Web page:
PSA: the main reason that Britain never had a European-style mass fascist movement in the 1930s is because socialists, Jews, trade unionists, black folk and queer people physically dismantled the Blackshirt movement in its infancy by disrupting meetings, toppling stages and assaulting prominent fascists. This meant it never reached critical mass as a street gang capable of controlling public space and providing a pole of attraction for white, working-class youth - a fundamental precondition for the exercise of political power independent of the state by fascist Parties.

Let Jewish people have “goyim.” Let gays and lesbians have the “heteros/straights.” Let black people complain about “crackers.” Let Latinos have the “gringos.” Let PoC have white people jokes. Let women complain about men.

Let marginalized people express distance from their oppressors. Let the marginalized turn their oppressors into the Other. Let marginalized people exist in a way that inconveniences and irritates their oppressors, because the oppressors have been doing worse for years.

Some things about Net Neutrality being threatened that I haven’t seen many comments on:

- The OOOONNLY people benefiting from this possible rollback are corporate shareholders. 

- The removal of NN would result in few if any new jobs whatsoever, so any argument that it would help the economy is null and void (btw, we’re not actually in a recession anymore, in case anyone still thought that. The US’s economy, while it has plateaued in actual growth at about 2%, it’s actually pretty high in the business cycle.)

- Limitation and partisan censorship is a major concern (I lied that one is what everyone is talking about)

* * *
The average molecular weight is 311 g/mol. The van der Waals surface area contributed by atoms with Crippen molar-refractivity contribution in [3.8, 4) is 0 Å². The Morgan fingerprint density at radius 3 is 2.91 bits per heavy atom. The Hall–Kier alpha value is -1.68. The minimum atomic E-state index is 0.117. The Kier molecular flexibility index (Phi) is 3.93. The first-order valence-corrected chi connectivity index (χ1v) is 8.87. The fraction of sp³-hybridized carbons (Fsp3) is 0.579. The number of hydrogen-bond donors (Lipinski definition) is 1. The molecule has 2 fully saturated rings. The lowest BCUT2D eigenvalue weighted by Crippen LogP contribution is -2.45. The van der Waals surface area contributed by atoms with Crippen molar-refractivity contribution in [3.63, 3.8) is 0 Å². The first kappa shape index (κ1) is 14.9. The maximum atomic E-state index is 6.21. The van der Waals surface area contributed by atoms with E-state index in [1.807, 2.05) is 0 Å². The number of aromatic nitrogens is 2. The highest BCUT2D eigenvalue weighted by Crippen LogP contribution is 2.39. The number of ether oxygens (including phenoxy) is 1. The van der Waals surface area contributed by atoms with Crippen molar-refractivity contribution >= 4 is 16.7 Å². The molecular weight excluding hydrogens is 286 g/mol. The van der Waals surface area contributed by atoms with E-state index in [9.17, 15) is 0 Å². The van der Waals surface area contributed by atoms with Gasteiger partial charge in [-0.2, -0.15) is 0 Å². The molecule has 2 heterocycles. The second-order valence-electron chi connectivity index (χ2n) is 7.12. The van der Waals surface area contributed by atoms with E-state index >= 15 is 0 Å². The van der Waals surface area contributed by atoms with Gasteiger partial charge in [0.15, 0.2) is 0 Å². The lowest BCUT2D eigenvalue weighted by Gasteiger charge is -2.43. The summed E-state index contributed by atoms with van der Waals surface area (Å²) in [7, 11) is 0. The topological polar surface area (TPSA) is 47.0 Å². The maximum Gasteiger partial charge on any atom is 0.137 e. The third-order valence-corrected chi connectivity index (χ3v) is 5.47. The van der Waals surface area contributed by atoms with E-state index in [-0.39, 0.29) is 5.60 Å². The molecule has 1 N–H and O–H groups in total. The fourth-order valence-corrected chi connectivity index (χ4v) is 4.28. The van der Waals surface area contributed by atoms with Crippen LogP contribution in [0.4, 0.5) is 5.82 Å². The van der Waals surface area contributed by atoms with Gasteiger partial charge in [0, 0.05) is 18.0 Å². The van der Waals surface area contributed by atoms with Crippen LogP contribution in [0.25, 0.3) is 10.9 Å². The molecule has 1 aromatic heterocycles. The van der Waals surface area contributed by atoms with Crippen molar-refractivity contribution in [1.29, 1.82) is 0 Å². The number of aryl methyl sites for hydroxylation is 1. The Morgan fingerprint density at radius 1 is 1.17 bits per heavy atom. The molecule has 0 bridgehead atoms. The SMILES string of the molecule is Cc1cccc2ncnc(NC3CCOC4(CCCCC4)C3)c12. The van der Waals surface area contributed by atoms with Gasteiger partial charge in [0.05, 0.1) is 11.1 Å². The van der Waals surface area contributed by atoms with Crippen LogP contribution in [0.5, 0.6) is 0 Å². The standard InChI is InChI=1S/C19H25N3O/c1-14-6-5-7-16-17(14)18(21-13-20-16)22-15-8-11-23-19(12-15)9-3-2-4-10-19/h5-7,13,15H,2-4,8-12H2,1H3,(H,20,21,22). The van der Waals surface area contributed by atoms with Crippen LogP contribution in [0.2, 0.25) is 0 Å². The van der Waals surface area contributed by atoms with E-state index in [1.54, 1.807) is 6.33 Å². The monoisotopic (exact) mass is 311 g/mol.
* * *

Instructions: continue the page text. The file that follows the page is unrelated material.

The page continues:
- In fact it will HURT online businesses, which will damage the small business sector in general.

- And last but not least: It is going to have a majorly negative impact on the education system. I just finished highschool in May and let me tell you, even rural schools are getting more and more technology and internet dependent. Students frequently, if not regularly, are sent home with online assignments. How can students possibly be expected to finish an online homework assignment if they can’t even remotely begin to afford internet? This is already an issue in rural and poor and POC dominated areas, and should Net Neutrality be removed and access to the internet be placed back into money hungry corporate hands, it will be an even more massive and far worse problem that will only perpetuate low education levels in these areas. what if their assignment requires research on a website that their partisan provider has decided to censor? You get a zero. Especially if you’re a college student that can’t afford another $150 a month just to get ok-ish internet speeds.